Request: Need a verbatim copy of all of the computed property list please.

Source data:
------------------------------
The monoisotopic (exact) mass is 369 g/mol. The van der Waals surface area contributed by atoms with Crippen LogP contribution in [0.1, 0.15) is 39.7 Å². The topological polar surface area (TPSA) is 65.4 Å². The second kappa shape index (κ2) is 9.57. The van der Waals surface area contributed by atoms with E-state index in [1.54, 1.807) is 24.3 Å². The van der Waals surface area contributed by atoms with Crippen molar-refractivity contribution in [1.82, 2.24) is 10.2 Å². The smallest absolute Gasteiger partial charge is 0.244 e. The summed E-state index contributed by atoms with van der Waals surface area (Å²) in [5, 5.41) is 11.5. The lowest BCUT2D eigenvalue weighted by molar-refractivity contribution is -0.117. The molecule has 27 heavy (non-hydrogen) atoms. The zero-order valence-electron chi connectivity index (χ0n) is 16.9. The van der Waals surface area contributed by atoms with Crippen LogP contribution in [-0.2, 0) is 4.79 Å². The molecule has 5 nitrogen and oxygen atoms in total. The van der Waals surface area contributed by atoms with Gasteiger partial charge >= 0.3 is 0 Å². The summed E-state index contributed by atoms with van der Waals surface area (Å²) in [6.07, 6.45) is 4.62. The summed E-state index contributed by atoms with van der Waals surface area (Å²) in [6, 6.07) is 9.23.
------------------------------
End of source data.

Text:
The monoisotopic (exact) mass is 369 g/mol. The van der Waals surface area contributed by atoms with Crippen LogP contribution in [0.1, 0.15) is 39.7 Å². The topological polar surface area (TPSA) is 65.4 Å². The second kappa shape index (κ2) is 9.57. The van der Waals surface area contributed by atoms with E-state index in [1.54, 1.807) is 24.3 Å². The van der Waals surface area contributed by atoms with Crippen molar-refractivity contribution in [1.82, 2.24) is 10.2 Å². The smallest absolute Gasteiger partial charge is 0.244 e. The summed E-state index contributed by atoms with van der Waals surface area (Å²) in [5, 5.41) is 11.5. The lowest BCUT2D eigenvalue weighted by molar-refractivity contribution is -0.117. The molecule has 27 heavy (non-hydrogen) atoms. The zero-order valence-electron chi connectivity index (χ0n) is 16.9. The van der Waals surface area contributed by atoms with Crippen LogP contribution in [-0.2, 0) is 4.79 Å². The molecule has 5 nitrogen and oxygen atoms in total. The van der Waals surface area contributed by atoms with Gasteiger partial charge >= 0.3 is 0 Å². The summed E-state index contributed by atoms with van der Waals surface area (Å²) in [6.07, 6.45) is 4.62. The summed E-state index contributed by atoms with van der Waals surface area (Å²) in [6, 6.07) is 9.23.